By Noah Mansker
After Robin Thicke’s “Blurred Lines” became a summer anthem and just as quickly met a wall of criticism for its endorsement of rape culture, I thought we wouldn’t have to talk about it anymore and the annoyingly catchy song would fade into obscurity like all one-hit-wonders before it.
But an article purporting to criticize the critiques of the song has quietly gone viral.
KC Schmidt’s “Blurring the Lines of Feminism: A Criticism of the Criticism of ‘Blurred Lines’” popped up in multiple places on my Facebook feed earlier this week. Many of my friends praised Schmidt for her critique of the feminist discourse around the song.
I was immediately skeptical when Schmidt, who claims to be “a lower-case-f feminist,” said she didn’t find Thicke’s lyrics offensive because their problems are so obvious to me. As I read on, I found I only disagreed with her points more.
I think criticism of widely held opinions is incredibly important, and Schmidt does make valid points about some responses, particularly captions from a photo essay comparing the song’s lyrics to the words of actual rapists, containing false notions of women’s sexuality.
But there are a couple major points with which I disagree.
First, the claim that “Blurred Lines” is a “women’s lib anthem” is nonsensical at best and dangerous at worst. In so classifying the song, the author cites the pre-chorus lyrics, where Thicke pleads the nameless, faceless object of his affection to let him “liberate” her from another man. She says Thicke’s is about woman’s sexual agency and refuting man’s ownership of a woman.
There are two gaping holes in this idea. First, this lyric is the only place another man, or “liberation,” for that matter, is mentioned; the rest of the song is Thicke uncomfortably pursuing a potential sexual partner. To call the song an anthem based on one repeated line doesn’t make sense. Second, simply put, a man cannot write a women’s liberation anthem. A man has not, is not and never will live a woman’s life in a misogynist, patriarchal, violent society. Therefore, he doesn’t know from what woman need to be liberated, nor can he determine the terms of women’s liberation. The latter was the state of the pre-feminist United States, to which I hope Schmidt and I can agree we don’t want to return.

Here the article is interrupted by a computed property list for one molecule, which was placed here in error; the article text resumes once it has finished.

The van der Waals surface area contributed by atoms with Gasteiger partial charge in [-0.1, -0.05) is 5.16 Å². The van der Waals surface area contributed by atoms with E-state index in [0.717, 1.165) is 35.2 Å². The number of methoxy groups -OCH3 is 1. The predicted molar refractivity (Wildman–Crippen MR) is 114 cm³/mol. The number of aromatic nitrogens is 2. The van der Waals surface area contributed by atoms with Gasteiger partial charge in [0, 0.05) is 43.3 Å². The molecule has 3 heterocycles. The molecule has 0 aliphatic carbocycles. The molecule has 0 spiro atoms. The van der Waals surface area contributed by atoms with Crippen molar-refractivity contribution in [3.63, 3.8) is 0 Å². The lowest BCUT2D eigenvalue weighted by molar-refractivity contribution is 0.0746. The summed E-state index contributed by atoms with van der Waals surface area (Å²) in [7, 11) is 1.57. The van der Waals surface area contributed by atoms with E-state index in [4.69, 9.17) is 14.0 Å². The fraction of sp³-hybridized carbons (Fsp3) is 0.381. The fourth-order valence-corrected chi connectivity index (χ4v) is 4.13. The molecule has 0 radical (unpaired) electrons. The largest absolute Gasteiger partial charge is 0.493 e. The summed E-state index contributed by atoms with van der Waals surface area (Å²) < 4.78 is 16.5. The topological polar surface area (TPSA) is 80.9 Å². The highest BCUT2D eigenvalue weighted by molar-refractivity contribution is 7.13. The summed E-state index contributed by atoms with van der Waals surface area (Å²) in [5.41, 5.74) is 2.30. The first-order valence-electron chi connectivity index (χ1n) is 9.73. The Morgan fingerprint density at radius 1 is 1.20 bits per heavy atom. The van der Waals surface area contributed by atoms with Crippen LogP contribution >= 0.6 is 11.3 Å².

I, as a man, know it is not my place to talk about women’s liberation, but I know it is my place to call out other men when their male privilege is showing. Robin Thicke, if you’re trying to write a “women’s lib anthem”, which I highly doubt you are, your male privilege is showing. Regardless of your intent with this song, your male privilege is showing.
Second, Schmidt argues the lines “The way you grab me/Must wanna get nasty” are merely Thicke saying he has an idea his potential partner might want to have sex with him. She says there’s nothing wrong with a person showing sexual interest in another, whether it’s buying someone a drink or physically touching them. In her view, it’s not inappropriate for a woman to grab Thicke to show interest or for him to infer she wants sex.
This is true, but there is a clear difference between “might” and “must.” The former implies a chance; the latter indicates certainty. These blurred semantic lines are dangerous. The logical step to take with “might” is to clarify what the other person wants, while the next step for “must” is to go ahead and take what you want. “Might” leaves room for explicit consent, but “must” does not.
Additionally, I don’t think the photo essay Schmidt takes issue with is entirely useless as a criticism. The fact that actual rapists have spoken Thicke’s lyrics is a reflection of their social context, in which rapists are more often exonerated than punished and have their actions defended by legal and social institutions.
This is perhaps not a complete critique of Schmidt’s piece, and there is certainly more to be said about it. I commend Schmidt for taking on the often monolithic popular feminist discourse. But I don’t think we should let rape culture get away with its social, legal and psychological crimes, even if space doesn’t permit a full indictment.